Business News

With suspicious minds

By Business & Finance
10 October 2016
cyber crime

Tech innovation shouldn’t come at the cost of security, believes Colin Larkin.

Over recent years there has been a seismic shift in the way that businesses treat product development. As a society, we are more concerned about the novelty and functionality of a product than its quality and safety.

Whether consumers or manufacturers have driven this is up for debate, but the reality is that in a bid to get the latest invention into the hands of consumers, corners have been cut and quality compromised.

Another fact is that the rise of technology and the demand for ever-more innovative solutions are the fuels that have powered this change in attitudes. The Internet of Things (IoT) has changed the way we interact with the world.


Whether we’re at work, at home, or even in our cars, we are constantly connected to the internet. To illustrate just how integral IoT has become, let’s look at some quick stats:

  • According to a 2015 Gartner report, 6.4 billion connected ‘things’ will be in use by the end of this year.
  • Furthermore, they estimate that IoT will support total services spending of $235bn in 2016, up 22% on 2015.
  • Meanwhile, a TNS study reveals that the average millennial with internet access now spends 3.1 hours a day actively engaged on their mobile device.

Perhaps this shouldn’t come as any great surprise. After all, there is very little that can’t be done through some application or another on our smartphones. Whether it’s personal banking, turning on the lights and heating before you get home, or hunting Pokémon, the app and Android stores have you covered.


This IoT revolution has paved the way for countless market disruptors across almost every industry. No one would ever have imagined that something as simple as hailing a taxi would become such a tech-heavy business.

But Uber and Hailo have completely revolutionised this space. Likewise, for fast food we have Just Eat and HungryHouse, while financial services are struggling to keep up with tech natives such as CurrencyFair and Mint.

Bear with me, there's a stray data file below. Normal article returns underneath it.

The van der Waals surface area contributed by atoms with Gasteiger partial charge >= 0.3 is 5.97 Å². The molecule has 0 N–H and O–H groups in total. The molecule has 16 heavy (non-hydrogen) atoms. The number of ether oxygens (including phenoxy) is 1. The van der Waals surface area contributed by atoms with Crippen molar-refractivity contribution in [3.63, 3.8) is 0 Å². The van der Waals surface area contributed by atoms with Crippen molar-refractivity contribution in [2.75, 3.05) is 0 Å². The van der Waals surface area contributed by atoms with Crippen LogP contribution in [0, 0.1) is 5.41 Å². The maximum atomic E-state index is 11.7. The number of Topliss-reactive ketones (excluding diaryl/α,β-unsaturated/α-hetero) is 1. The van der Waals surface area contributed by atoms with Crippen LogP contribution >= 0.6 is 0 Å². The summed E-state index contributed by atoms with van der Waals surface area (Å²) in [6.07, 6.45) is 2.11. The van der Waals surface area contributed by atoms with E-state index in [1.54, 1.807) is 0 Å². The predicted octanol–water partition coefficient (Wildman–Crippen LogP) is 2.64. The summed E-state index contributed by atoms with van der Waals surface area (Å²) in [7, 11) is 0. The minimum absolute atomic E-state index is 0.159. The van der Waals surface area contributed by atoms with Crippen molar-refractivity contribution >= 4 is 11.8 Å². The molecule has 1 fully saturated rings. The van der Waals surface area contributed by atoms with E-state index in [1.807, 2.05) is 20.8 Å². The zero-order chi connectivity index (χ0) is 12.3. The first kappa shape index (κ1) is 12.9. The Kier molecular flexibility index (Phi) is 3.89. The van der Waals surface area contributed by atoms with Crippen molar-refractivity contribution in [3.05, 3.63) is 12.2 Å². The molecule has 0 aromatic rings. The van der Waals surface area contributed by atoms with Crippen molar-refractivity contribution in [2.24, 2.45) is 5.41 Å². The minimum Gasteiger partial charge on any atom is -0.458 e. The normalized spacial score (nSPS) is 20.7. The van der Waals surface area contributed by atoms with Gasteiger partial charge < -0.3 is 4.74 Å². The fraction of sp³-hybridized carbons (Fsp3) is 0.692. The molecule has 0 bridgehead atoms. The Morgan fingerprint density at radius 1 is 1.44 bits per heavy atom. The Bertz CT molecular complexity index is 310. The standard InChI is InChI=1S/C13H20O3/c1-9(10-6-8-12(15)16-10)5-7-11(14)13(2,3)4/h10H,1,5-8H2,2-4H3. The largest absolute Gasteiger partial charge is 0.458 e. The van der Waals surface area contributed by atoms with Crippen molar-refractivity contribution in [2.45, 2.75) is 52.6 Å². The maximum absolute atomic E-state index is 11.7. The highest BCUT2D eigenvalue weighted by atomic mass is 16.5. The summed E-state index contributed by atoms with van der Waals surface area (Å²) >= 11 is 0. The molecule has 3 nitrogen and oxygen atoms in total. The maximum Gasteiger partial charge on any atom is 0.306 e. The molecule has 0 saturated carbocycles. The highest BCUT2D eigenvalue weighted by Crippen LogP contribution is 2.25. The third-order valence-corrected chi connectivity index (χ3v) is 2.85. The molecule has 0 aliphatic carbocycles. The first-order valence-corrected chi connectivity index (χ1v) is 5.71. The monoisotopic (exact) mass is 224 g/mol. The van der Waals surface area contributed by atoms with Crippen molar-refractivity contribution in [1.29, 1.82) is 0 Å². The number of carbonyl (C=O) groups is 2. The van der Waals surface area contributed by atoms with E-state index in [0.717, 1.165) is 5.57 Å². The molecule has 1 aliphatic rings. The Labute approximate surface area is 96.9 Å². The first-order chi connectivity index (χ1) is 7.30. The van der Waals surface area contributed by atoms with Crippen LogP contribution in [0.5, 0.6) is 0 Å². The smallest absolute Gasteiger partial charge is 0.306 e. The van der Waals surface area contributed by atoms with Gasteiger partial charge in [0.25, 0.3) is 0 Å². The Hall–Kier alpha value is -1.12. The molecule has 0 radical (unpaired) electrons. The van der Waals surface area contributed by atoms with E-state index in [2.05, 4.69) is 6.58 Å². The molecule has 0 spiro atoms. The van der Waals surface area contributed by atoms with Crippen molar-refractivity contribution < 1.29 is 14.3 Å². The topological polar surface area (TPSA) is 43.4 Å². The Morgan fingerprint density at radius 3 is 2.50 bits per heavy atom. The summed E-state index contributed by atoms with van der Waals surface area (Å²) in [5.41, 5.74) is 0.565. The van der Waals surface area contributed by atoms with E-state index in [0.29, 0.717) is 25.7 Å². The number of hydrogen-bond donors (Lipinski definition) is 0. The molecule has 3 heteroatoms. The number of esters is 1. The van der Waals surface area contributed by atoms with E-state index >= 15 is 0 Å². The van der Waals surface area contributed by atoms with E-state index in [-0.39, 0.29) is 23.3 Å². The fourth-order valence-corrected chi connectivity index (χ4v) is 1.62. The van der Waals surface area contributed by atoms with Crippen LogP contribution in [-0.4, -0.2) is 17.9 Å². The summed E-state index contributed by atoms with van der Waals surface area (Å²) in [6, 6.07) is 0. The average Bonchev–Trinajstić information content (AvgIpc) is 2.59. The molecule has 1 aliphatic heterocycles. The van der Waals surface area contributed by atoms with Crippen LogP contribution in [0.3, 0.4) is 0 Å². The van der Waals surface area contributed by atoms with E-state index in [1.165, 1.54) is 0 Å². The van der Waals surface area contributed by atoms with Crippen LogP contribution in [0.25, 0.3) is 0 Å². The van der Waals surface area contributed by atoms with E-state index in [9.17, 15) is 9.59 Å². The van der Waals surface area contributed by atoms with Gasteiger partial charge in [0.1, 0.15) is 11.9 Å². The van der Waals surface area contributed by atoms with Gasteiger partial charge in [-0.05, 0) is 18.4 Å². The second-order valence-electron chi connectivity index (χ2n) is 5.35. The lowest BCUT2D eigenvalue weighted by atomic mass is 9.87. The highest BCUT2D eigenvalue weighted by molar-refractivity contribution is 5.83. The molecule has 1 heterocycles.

Corners have been cut and quality compromised

As a result, businesses and consumers have come to expect a more tailored service at their fingertips. This expectation is pushing both traditional businesses and these disruptors to innovate at an alarming pace, adding new features and streamlining their offerings to enhance user experience.

But this speed to market comes at a cost, and the price being paid here is security. It has practically become a cultural norm to overlook and perhaps even intentionally ignore comprehensively testing the safety and security of software and applications. After all, why would you want to waste time scrutinising an app in the lab when it could be making money online?


Sadly, this blasé attitude to security and a lack of policing in technology have been recognised by cybercriminals and cyberterrorists as an area to be exploited.

In recent years there has been a significant rise in cybercrime. In April, a PwC report revealed that it now accounts for a staggering 44% of economic crime in Ireland. Moreover, of those companies affected by cybercrime, nearly one in five incurred losses of between €92,000 and €4.6m.

The Internet of Things, where everyday items are connected to the internet, along with a growing reliance of businesses and consumers on cloud-based technology, all act as potential chinks in our cybersecurity. Hackers have been emboldened to attack companies of all sizes, from local SMEs to multinational behemoths.

And they’re after more than just financial information, targeting consumer data and intellectual property information – the loss of which can devastate a company.

In the past month alone, there have been high-profile attacks on An Garda Síochána, Hong Kong Bitcoin and Oracle subsidiary Micros. Meanwhile, it has been revealed that four out of five of Ireland’s leading retail banks are exposed to a SIM swap attack, whereby hackers gain access to consumer accounts through their mobile banking applications, and 900 million Android devices are prone to a new QuadRooter risk.